Documents: Special Interest: Horticultural Therapy:

Summer Gardening Tips Promise Less Pain, More Pleasure

Bloomin’ good times for people with arthritis
by The Arthritis Society, BC and Yukon Division
June 1, 2003

Don’t let painful joints keep you from donning dungarees and heading to the garden this summer.

It’s possible to weed out obstacles to gardening and to continue enjoying its pleasures and therapeutic benefits despite arthritis, says The Arthritis Society, BC and Yukon Division.

The Society offers the following techniques to overcome the frustrations and limitations imposed by arthritis to recapture the joy of gardening.

Top 10 Gardening Tips

  • Bring the garden to you
    Limit bending and stooping by using raised beds and containers. Rig hanging baskets with a pulley so they can be lowered for easier care and watering.

  • Be selective
    Bypass high-maintenance flowers in favor of attractive shrubs, tasty herbs and easy-care perennials.

  • Grow up, not out
    Plant climbers and creepers against fences or trellises that can also act as handholds. Train fruit trees to grow against a support or wall for easier harvesting and care.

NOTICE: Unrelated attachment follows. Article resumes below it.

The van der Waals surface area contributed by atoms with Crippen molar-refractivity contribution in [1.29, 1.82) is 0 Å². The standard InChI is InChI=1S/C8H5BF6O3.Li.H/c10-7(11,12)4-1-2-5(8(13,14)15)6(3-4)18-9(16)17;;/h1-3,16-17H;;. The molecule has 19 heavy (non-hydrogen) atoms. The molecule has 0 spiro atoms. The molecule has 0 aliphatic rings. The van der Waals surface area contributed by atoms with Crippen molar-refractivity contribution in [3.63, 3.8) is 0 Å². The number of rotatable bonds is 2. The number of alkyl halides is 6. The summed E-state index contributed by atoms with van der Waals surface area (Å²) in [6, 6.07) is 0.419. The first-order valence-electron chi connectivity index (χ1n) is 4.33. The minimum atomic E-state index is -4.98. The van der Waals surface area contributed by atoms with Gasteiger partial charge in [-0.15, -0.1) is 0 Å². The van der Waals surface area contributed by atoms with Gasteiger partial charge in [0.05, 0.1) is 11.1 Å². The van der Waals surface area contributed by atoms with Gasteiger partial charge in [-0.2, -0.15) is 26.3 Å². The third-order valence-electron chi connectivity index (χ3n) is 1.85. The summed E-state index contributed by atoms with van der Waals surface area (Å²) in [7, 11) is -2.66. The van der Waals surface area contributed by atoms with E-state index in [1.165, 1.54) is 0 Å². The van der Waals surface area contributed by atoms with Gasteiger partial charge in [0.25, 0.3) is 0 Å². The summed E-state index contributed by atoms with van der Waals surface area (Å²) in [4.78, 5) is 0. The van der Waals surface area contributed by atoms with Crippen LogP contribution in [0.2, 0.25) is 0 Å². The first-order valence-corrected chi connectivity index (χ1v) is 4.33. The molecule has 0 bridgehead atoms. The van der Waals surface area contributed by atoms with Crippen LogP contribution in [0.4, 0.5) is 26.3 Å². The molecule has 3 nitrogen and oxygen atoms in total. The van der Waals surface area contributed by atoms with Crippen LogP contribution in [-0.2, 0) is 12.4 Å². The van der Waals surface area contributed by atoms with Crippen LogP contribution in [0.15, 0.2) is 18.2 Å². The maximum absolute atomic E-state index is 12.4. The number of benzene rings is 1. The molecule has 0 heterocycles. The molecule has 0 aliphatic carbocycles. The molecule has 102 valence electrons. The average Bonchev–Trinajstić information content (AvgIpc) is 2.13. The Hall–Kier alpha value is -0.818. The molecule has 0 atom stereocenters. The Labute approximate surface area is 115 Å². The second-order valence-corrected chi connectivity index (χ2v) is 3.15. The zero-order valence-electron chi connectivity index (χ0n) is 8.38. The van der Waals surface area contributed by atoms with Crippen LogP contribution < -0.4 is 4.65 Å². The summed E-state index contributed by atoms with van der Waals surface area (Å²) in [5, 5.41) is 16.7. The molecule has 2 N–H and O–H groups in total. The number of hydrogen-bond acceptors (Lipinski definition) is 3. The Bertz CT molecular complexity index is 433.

• Nurture your joints
    Take frequent rests, and use kneepads or a lightweight bench. Wear padded gloves to ease pain and improve your grip. Avoid heavy tasks by trading jobs with a neighbor.

  • Tailor your tools
    Attach a handle halfway down long-handled tools for improved leverage. Tie a cord on handles to make implements easier to retrieve when dropped. Use lightweight tools, and ensure pruners are well oiled and sharp.

  • Water wisely
    Mulch plants to help retain moisture. Use a child’s wagon to move your watering can around the garden. Place a soaker hose or a drip irrigator in large plots. Purchase a hose wand for hard-to-reach areas.

  • Maximize your access
    Use ramps or gently sloping paths if walking on uneven ground or hills is difficult. Pathways should be three feet wide to allow wheelchair access, and surfaces should be non-slip. Build handrails where possible.

  • Be creative
    Try using clothespins instead of twist ties to restrain plants. Use long-handled barbecue utensils to harvest fruits and vegetables.

  • Get organized
    Keep tools close to your work area. Replace “stoop and rummage” storage cupboards with more accessible hooks, shelves and counters. Carry hand tools in a pouch or carpenter’s apron.

  • Respect your pain
    If you’re hurting more than one hour after gardening, reduce the length of your next session, or increase your rest periods. Use a kitchen timer to remind you to take those breaks.


Source: The Arthritis Society, BC and Yukon Division - sent to for reprint with permission.

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